Well, it is simple, really. Greenwald definitely possesses a boatload of good sense and is intellectually scrupulous, as this passage makes clear:
I'm going to leave the debate about whether Iran's election was "stolen" and the domestic implications within Iran to people who actually know what they're talking about (which is a very small subset of the class purporting to possess such knowledge). But there is one point I want to make about the vocal and dramatic expressions of solidarity with Iranians issuing from some quarters in the U.S.
Much of the same faction now claiming such concern for the welfare of The Iranian People are the same people who have long been advocating a military attack on Iran and the dropping of large numbers of bombs on their country — actions which would result in the slaughter of many of those very same Iranian People. During the presidential campaign, John McCain infamously sang about Bomb, Bomb, Bombing Iran. The Wall St. Journal
published a war screed from Commentary's Norman Podhoretz entitled "The Case for Bombing Iran," and following that, Podhoretz said in an interview that he "hopes and prays" that the U.S. "bombs the Iranians." John Bolton and Joe Lieberman advocated the same bombing campaign, while Bill Kristol — with typical prescience — hopefully suggested that Bush might bomb Iran if Obama were elected. Rudy Giuliani actually said he would be open to a first-strike nuclear attack on Iran in order to stop their nuclear program.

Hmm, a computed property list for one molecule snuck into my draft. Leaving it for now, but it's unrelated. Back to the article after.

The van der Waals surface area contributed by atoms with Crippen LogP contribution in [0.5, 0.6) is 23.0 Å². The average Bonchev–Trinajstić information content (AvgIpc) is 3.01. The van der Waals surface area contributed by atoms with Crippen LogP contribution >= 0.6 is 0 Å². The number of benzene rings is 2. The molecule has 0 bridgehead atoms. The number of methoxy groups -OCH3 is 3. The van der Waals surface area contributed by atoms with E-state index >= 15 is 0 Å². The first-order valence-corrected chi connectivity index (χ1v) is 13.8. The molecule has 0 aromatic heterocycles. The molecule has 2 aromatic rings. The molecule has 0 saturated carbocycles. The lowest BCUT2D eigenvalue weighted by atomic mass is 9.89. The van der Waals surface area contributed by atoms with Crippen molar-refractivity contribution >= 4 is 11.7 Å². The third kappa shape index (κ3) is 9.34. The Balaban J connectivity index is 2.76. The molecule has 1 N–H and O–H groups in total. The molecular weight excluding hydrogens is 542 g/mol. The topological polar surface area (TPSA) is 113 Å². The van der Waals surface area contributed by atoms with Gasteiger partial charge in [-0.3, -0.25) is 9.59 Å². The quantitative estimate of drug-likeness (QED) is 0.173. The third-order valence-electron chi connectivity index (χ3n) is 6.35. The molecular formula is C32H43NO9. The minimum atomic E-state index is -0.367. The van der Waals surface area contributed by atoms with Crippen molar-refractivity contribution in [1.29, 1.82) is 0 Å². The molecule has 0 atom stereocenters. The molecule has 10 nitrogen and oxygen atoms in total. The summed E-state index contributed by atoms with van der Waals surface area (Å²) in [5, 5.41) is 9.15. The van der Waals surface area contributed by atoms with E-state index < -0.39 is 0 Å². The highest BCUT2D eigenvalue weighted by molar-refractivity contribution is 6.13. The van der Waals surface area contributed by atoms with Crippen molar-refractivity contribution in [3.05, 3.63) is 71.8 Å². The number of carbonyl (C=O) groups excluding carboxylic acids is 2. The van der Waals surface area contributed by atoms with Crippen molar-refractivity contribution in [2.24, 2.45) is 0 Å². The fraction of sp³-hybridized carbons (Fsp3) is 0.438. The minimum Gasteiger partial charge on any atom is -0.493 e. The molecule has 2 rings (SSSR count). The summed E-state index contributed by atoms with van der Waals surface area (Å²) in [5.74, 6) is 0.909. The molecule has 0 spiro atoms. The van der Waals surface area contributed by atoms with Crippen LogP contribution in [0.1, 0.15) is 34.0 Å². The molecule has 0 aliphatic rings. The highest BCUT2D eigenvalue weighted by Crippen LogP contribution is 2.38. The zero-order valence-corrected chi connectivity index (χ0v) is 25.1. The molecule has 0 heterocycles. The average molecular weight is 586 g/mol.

Imagine how many of the people protesting this week would be dead if any of these bombing advocates had their way — just as those who paraded around (and still parade around) under the banner of Liberating the Iraqi People caused the deaths of hundreds of thousands of them, at least. Hopefully, one of the principal benefits of the turmoil in Iran is that it humanizes whoever the latest Enemy is. Advocating a so-called "attack on Iran" or "bombing Iran" in fact means slaughtering huge numbers of the very same people who are on the streets of Tehran inspiring so many — obliterating their homes and workplaces, destroying their communities, shattering the infrastructure of their society and their lives. The same is true every time we start mulling the prospect of attacking and bombing another country as though it's some abstract decision in a video game.
And, to be sure, Greenwald pummels the right sort of folks by holding them accountable for what they say, write and do. He is indispensible.